Deadly Sins in Family Business


Just as there are unique problems in publicly-held firms, there are also challenges unique to family-owned and operated businesses.

All companies have strengths, but the secret to both profitability and perpetuation is a willingness to step up to the plate and deal with each business and family issue in a professional manner.

As I write this article, I’m using my experiences as a consultant to family-owned businesses as well as information I have been taught in family business seminars and workshops that I’ve attended over the years. My purpose is twofold:

  • The first is to bring these “deadly sins” to the attention of family members who have perhaps not yet been exposed to them.
  • The second is to offer recommended solutions. No matter how bad business problems sometimes seem, it’s rarely too late for a full recovery.

Deadly Sin #1: “Daddy” Dominance
In most family businesses, there’s a “daddy” who is actively involved. Sometimes he’s first generation, but he could also be second, third, and sometimes forth. Daddy is often highly reluctant to let go of the reins.

The “boys” or the “kids” are all too frequently little more than hired hands because only Daddy is qualified to make the important decisions. And although some of these “kids” are well into their 40s and 50s, to Daddy they are, and will perhaps always be, kids.

Solution: The father, the patriarch of the family, can never be assured that either the business will survive him or his offspring will survive him in management unless he systematically gives up his important jobs and delegates them to a qualified subordinate.

Granted, Daddy may perform these duties better than anyone else, but no one will ever approach his level of expertise unless he gives them a chance. And to do that, he must be willing to make the transition from player to coach.

It doesn’t really matter where he begins in this process, but the point is that he must begin to delegate key projects or duties. It can be preparing the company’s annual budget or profit plan, making credit decisions, assuming responsibility for banking relations, participating in purchasing decisions, pricing, hiring or managing sales. But well before Daddy plans to retire, a competent successor must have proven that he or she can perform each of these functions.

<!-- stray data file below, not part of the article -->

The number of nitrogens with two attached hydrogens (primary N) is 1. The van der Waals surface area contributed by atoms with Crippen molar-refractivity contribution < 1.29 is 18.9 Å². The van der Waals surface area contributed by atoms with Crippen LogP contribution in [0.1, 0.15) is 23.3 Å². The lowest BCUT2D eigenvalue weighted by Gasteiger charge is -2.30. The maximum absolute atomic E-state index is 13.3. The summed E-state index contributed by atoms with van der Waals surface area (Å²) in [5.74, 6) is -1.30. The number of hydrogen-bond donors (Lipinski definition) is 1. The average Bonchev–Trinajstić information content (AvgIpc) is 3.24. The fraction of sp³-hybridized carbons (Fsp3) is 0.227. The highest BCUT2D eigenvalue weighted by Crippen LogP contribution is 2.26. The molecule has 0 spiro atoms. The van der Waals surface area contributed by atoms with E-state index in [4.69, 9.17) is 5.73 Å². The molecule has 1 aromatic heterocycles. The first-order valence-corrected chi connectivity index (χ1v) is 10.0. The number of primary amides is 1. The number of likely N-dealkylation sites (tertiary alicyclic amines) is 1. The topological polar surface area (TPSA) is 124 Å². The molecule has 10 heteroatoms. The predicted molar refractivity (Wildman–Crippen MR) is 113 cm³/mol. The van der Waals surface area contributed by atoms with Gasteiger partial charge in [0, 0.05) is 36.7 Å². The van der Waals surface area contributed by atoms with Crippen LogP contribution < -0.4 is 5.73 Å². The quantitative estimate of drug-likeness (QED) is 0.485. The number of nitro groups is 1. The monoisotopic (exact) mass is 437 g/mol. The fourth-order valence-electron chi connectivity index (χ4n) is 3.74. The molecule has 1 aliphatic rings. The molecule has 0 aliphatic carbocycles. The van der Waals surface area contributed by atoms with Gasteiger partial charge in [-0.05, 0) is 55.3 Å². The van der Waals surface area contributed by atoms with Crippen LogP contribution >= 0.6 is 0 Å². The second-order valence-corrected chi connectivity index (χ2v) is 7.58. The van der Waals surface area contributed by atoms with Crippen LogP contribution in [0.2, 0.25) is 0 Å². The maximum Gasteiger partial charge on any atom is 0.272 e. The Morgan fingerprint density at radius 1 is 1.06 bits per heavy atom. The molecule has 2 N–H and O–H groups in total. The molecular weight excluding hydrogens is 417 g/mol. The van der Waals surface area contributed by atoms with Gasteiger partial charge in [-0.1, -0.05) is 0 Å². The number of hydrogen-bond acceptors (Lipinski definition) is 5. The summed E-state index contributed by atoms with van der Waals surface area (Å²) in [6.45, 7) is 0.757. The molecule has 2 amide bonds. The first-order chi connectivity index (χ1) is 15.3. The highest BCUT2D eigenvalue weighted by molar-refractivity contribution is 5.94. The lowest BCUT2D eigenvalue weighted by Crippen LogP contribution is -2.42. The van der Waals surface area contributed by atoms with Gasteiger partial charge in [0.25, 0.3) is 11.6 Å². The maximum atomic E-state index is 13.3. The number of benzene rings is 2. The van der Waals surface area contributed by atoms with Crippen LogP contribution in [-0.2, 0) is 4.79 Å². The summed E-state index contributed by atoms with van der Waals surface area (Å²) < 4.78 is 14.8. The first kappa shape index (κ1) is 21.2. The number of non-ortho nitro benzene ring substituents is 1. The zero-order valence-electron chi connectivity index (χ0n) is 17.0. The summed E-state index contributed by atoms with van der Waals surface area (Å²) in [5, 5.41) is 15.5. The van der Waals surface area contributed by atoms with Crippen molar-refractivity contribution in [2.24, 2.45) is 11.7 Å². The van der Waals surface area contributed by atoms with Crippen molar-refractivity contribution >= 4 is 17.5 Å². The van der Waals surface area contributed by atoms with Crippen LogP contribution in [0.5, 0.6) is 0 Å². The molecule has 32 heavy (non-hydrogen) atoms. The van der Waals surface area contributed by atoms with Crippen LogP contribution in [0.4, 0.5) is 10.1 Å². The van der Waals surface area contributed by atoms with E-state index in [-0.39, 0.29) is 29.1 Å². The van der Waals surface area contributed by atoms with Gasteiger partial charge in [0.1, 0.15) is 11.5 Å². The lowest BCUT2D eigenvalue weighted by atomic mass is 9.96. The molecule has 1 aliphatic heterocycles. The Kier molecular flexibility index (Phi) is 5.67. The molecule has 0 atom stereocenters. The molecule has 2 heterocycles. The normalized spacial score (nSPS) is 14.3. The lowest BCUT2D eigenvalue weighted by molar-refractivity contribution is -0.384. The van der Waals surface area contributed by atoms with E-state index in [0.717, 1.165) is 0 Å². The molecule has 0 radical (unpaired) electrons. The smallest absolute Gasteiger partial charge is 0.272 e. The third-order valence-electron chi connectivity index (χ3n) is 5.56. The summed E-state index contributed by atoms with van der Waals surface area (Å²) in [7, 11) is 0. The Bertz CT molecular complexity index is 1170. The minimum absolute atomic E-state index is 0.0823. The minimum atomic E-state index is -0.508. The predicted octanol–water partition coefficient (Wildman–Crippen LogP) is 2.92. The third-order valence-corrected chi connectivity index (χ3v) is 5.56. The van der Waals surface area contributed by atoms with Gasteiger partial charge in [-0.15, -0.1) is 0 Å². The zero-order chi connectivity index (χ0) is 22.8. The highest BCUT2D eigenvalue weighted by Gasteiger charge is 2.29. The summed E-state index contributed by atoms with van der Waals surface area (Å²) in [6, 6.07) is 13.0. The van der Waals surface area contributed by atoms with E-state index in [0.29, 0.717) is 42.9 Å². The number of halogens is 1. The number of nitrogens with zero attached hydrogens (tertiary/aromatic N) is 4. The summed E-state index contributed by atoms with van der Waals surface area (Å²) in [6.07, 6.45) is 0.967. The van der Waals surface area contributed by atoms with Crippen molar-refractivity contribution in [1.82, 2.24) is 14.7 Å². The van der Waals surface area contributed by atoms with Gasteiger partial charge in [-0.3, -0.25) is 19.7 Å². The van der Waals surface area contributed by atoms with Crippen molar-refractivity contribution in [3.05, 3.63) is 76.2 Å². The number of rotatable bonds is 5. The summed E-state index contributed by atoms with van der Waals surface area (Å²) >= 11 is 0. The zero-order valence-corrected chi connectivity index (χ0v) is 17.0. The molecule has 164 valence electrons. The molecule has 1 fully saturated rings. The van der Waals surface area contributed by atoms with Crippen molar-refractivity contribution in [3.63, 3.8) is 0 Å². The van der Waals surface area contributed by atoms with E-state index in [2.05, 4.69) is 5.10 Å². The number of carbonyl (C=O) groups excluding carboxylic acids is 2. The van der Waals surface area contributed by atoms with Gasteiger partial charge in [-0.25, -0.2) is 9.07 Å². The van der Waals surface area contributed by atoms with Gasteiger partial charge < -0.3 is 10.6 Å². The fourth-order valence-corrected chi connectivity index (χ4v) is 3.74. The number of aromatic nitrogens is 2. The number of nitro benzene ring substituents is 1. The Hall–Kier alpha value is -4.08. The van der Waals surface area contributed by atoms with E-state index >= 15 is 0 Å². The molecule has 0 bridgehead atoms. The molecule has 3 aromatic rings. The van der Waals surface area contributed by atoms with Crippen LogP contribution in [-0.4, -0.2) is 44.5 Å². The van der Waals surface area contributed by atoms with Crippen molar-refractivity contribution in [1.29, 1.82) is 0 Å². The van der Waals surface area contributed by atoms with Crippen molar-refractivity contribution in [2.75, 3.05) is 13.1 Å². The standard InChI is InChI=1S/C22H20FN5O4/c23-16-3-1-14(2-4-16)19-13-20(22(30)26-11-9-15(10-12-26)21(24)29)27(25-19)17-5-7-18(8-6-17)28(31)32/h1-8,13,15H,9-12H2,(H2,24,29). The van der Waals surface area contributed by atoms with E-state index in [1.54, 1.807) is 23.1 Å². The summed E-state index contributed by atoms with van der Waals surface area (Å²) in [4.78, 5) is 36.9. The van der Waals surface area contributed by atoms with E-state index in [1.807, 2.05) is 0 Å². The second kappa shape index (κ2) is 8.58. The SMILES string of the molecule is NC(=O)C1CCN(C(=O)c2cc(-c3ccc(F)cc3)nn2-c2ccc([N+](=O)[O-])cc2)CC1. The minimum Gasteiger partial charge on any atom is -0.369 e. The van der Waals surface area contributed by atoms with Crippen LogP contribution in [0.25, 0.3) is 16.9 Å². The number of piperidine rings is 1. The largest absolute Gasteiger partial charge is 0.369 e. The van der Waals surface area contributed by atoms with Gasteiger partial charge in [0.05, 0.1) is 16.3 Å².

Deadly Sin #2: Refusing to Set a Retirement Date
If Daddy, or whomever is the CEO of the family business, strongly resists establishing a retirement date, the likelihood increases that he never will. He will die with his boots on. He will have convinced everyone in the company that he simply cannot bear the thought of retiring because sitting at the helm of the family business has been his life and his identity for so many years.

I recommend that any owner/manager who is 55 or older set a retirement date as soon as possible. And those younger than 55 should also set a retirement date if they plan to retire before reaching 65.

Of course, setting a retirement date is not sufficient in and of itself. The CEO must take enough proactive steps so that it’s clear to all concerned that management changes are imminent, although not immediate.

There are several reasons for this recommendation. Employees deserve to know what’s beyond the horizon for them. Just about all employees suffer some degree of fear deep down inside that when the “old man” dies, the business will go down the tubes. And it’s difficult to recruit top talent into a company that doesn’t have a succession plan in place.

Solution: Set a retirement date and name a successor. In the absence of both, there will always be doubt that the CEO is really serious about retiring. By naming a successor, a lot of apprehension is lifted. Both family members and non-family members will at least realize that there is a good possibility that the business will survive the current CEO.

Deadly Sin #3: Embarrassed to Name a Non-Family Member as Successor
If the retiring owner does not genuinely believe that one of his offspring has the “right stuff” to succeed him, he owes it to both the family and to the employees to tap a qualified successor from outside the family ranks. And oftentimes, this individual must be recruited from outside the company.

A good example of this principle was executed quite a few years ago at Ford Motor Company. Although since the inception of the company a member of the Ford family had often been at the helm, the family and board of directors was willing to recruit Lee Iacocca when there was no member of the Ford family who measured up to the requirements of the job. As a result of the momentum the company gained under Iacocca’s watch, Ford Motor Company’s sales and earnings have soared.

End of article
  • photo of Bill Lee

Bill Lee is president of Lee Resources, Inc., a consulting and training firm that works with owners and general managers who want to enhance organizational productivity and with salespeople who want to increase their sales and improve their gross margin. He is author of Gross Margin: 26 Factors Affecting Your Bottom Line, now in its third printing. His most recent book, 30 Ways Managers Shoot Themselves in the Foot, was released in October 2005.